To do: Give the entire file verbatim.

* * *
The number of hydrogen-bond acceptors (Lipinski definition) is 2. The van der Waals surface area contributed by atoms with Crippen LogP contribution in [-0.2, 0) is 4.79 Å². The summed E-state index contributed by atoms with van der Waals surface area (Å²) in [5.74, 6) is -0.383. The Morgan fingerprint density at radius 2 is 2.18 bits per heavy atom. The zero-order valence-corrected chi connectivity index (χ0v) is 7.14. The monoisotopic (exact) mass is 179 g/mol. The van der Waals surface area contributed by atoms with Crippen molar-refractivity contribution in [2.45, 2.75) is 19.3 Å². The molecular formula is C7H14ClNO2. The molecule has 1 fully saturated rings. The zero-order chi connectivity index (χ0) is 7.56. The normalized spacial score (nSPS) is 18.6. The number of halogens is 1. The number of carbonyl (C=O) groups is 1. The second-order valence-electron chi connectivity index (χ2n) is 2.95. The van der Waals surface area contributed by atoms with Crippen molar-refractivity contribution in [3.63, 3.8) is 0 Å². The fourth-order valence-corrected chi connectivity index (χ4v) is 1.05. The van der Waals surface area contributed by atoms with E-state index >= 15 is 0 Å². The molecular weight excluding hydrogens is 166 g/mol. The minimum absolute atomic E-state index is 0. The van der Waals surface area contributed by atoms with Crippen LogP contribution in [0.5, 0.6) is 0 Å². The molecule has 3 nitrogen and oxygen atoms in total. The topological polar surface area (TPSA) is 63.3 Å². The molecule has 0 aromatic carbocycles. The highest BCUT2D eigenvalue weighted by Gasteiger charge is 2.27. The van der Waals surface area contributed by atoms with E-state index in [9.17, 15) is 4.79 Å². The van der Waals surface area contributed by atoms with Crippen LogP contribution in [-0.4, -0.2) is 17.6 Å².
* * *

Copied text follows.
The number of hydrogen-bond acceptors (Lipinski definition) is 2. The van der Waals surface area contributed by atoms with Crippen LogP contribution in [-0.2, 0) is 4.79 Å². The summed E-state index contributed by atoms with van der Waals surface area (Å²) in [5.74, 6) is -0.383. The Morgan fingerprint density at radius 2 is 2.18 bits per heavy atom. The zero-order valence-corrected chi connectivity index (χ0v) is 7.14. The monoisotopic (exact) mass is 179 g/mol. The van der Waals surface area contributed by atoms with Crippen molar-refractivity contribution in [2.45, 2.75) is 19.3 Å². The molecular formula is C7H14ClNO2. The molecule has 1 fully saturated rings. The zero-order chi connectivity index (χ0) is 7.56. The normalized spacial score (nSPS) is 18.6. The number of halogens is 1. The number of carbonyl (C=O) groups is 1. The second-order valence-electron chi connectivity index (χ2n) is 2.95. The van der Waals surface area contributed by atoms with Crippen molar-refractivity contribution in [3.63, 3.8) is 0 Å². The fourth-order valence-corrected chi connectivity index (χ4v) is 1.05. The van der Waals surface area contributed by atoms with E-state index >= 15 is 0 Å². The molecular weight excluding hydrogens is 166 g/mol. The minimum absolute atomic E-state index is 0. The van der Waals surface area contributed by atoms with Crippen LogP contribution in [0.5, 0.6) is 0 Å². The molecule has 3 nitrogen and oxygen atoms in total. The topological polar surface area (TPSA) is 63.3 Å². The molecule has 0 aromatic carbocycles. The highest BCUT2D eigenvalue weighted by Gasteiger charge is 2.27. The van der Waals surface area contributed by atoms with E-state index in [9.17, 15) is 4.79 Å². The van der Waals surface area contributed by atoms with Crippen LogP contribution in [-0.4, -0.2) is 17.6 Å².